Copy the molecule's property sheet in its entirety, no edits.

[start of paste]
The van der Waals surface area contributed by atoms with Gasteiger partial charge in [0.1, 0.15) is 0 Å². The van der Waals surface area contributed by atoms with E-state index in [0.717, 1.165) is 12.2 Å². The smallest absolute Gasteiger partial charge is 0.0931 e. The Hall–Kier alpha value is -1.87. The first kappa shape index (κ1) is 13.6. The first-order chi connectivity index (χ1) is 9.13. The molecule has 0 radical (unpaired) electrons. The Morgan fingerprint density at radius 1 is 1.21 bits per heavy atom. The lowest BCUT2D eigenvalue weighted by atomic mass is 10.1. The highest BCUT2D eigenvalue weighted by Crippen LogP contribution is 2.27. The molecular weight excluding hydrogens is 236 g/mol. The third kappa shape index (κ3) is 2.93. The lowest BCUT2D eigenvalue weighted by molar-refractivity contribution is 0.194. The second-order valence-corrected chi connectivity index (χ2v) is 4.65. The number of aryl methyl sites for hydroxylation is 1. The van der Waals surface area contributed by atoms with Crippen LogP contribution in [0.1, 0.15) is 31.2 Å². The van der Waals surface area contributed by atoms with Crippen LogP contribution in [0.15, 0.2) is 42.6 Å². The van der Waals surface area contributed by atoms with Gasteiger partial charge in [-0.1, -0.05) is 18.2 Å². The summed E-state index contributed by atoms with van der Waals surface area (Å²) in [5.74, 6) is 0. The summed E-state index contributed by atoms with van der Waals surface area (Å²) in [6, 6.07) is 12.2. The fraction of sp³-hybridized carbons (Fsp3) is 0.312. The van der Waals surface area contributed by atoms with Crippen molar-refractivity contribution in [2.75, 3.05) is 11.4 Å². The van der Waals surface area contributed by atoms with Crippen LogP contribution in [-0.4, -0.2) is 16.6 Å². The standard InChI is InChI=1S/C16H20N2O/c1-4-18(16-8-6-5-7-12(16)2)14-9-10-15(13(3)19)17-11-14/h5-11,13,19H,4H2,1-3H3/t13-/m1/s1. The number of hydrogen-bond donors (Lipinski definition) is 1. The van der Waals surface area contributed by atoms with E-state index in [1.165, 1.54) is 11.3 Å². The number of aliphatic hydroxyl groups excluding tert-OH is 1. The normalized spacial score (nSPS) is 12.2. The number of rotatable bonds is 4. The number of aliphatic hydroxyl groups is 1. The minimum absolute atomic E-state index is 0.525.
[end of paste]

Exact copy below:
The van der Waals surface area contributed by atoms with Gasteiger partial charge in [0.1, 0.15) is 0 Å². The van der Waals surface area contributed by atoms with E-state index in [0.717, 1.165) is 12.2 Å². The smallest absolute Gasteiger partial charge is 0.0931 e. The Hall–Kier alpha value is -1.87. The first kappa shape index (κ1) is 13.6. The first-order chi connectivity index (χ1) is 9.13. The molecule has 0 radical (unpaired) electrons. The Morgan fingerprint density at radius 1 is 1.21 bits per heavy atom. The lowest BCUT2D eigenvalue weighted by atomic mass is 10.1. The highest BCUT2D eigenvalue weighted by Crippen LogP contribution is 2.27. The molecular weight excluding hydrogens is 236 g/mol. The third kappa shape index (κ3) is 2.93. The lowest BCUT2D eigenvalue weighted by molar-refractivity contribution is 0.194. The second-order valence-corrected chi connectivity index (χ2v) is 4.65. The number of aryl methyl sites for hydroxylation is 1. The van der Waals surface area contributed by atoms with Crippen LogP contribution in [0.1, 0.15) is 31.2 Å². The van der Waals surface area contributed by atoms with Crippen LogP contribution in [0.15, 0.2) is 42.6 Å². The van der Waals surface area contributed by atoms with Gasteiger partial charge in [-0.1, -0.05) is 18.2 Å². The summed E-state index contributed by atoms with van der Waals surface area (Å²) in [5.74, 6) is 0. The summed E-state index contributed by atoms with van der Waals surface area (Å²) in [6, 6.07) is 12.2. The fraction of sp³-hybridized carbons (Fsp3) is 0.312. The van der Waals surface area contributed by atoms with Crippen molar-refractivity contribution in [2.75, 3.05) is 11.4 Å². The van der Waals surface area contributed by atoms with Crippen LogP contribution in [-0.4, -0.2) is 16.6 Å². The standard InChI is InChI=1S/C16H20N2O/c1-4-18(16-8-6-5-7-12(16)2)14-9-10-15(13(3)19)17-11-14/h5-11,13,19H,4H2,1-3H3/t13-/m1/s1. The number of hydrogen-bond donors (Lipinski definition) is 1. The van der Waals surface area contributed by atoms with E-state index in [1.165, 1.54) is 11.3 Å². The number of aliphatic hydroxyl groups excluding tert-OH is 1. The normalized spacial score (nSPS) is 12.2. The number of rotatable bonds is 4. The number of aliphatic hydroxyl groups is 1. The minimum absolute atomic E-state index is 0.525.